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October 31, 2012

Balance Sheets and Income Statements :: What do they really mean?

Filed under: Food for thought for friends — Alec @ 3:35 pm

It has been 25 years, but I have read and reviewed hundreds of Balance Sheets and Income Statements since I sat through those “Stock Analysis Finance” classes. You can break For Profit Businesses into 4 simple categories:

Cash Cows :: Making lots of money, have market share, does not require a lot of capital [for example Orthopedic Hip & Knee Industry].

Dogs :: Losing market share and not making money [for example Kodak].

Star ::  Making money, has a good market share, growing and long range potential [for example Apple]

Oil Wells or Questions :: Not making money or not making much, requires lots of capital,  but huge long term potential [for example facebook].

All these companies must make money and maintain positive cash flow or have investors with deep pockets. If they don’t they will either go out of business, be sold, merge, etc. When they have to make changes like those I just mentioned, investors, employees and retirees are at risk of losing their stake. It doesn’t take long for big changes to happen, it can be only a matter of a few years.

The Balance Sheet tells us cash flow, long and short-term assets and debts, and usually inventory is in the asset column. The Income Statement tells us profit, but it can also include adjustments for inventory. The Income Statement is Sales (Revenue) minus Expenses. When a company makes money it is used to pay dividends, invest in new capital, invest in growth etc.
When they make more money than the market expects, their stock goes up. When they don’t, their stock generally goes down. And when a company loses money on a continuous long run, or unpredictably, their stock goes down.

The Chairman and his team’s objective is to grow Revenue and Profit percentage every quarter and every year, with the goal of it being higher than the previous. When it doesn’t happen this way, the stock market and stock price reflects poorly. When a company doesn’t make as much
money as the stock market expects, crazy things happen like drastic moves South or worse, to Asia. Sometimes the new location will offer a company huge tax incentives, pay for new capital, and maybe long term income and property tax credits. I am not advocating this approach. It frequently happens in our world today, even if the domestic plant currently is profitable. If the profit isn’t what the stock market wishes, the company may struggle. Raising taxes on local plants can drive a profitable company into a situation where the incentives to move outweigh the reasons to stay.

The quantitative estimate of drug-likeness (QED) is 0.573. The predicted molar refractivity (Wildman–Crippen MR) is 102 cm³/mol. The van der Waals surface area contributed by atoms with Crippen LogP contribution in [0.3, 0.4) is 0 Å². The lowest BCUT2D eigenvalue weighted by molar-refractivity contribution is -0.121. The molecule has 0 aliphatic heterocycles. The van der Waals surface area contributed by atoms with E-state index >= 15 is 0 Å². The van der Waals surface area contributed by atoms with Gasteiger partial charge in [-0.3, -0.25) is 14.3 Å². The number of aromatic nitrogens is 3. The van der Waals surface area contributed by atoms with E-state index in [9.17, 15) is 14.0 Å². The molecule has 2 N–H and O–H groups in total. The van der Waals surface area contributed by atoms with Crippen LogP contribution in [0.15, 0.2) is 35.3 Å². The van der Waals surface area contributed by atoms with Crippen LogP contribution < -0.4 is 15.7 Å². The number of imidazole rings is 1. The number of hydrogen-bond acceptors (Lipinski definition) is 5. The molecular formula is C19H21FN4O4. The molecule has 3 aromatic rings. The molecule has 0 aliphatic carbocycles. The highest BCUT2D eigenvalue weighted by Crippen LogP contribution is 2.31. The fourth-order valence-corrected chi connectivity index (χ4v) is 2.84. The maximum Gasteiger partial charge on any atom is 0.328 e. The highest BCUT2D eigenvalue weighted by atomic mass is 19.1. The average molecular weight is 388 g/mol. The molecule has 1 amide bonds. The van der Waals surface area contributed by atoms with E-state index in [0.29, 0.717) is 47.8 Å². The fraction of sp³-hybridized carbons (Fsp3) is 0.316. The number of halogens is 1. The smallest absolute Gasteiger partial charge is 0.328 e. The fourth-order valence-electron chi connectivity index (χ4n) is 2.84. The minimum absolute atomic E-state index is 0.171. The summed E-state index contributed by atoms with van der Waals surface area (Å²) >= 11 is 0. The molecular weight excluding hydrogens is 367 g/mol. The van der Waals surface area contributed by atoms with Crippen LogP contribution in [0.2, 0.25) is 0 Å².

So what happens to us?! Your 401k, your IRA, your pension fund… is all in these stocks. When companies don’t make money, your financial future is at risk.

It’s scary to think that a company can make a 10 to 20% profit and go out of business. Cash flow and suppliers can put a company out of business. Pitfalls are everywhere : the tendency to over borrow, if a customer doesn’t pay on time or at all, if they over invest in new capital or expansion, or if the bank stops lending to them, the company can end up with lots of assets but no cash. A good example of this happened at International Harvester in the 1980’s. They overbuilt tractors and combines. Many more than they could sell and more than they had the demand for. Profit looked great due to generation, but they went bankrupt.

Business is not as simple as just being profitable this quarter. Being a success in business can be complicated. So what do YOU do? Let US help you be a star of the business world!

1 Comment

  1. Cash is King, Queen and Jack!

    Comment by Fred Pieplow — October 31, 2012 @ 7:47 pm

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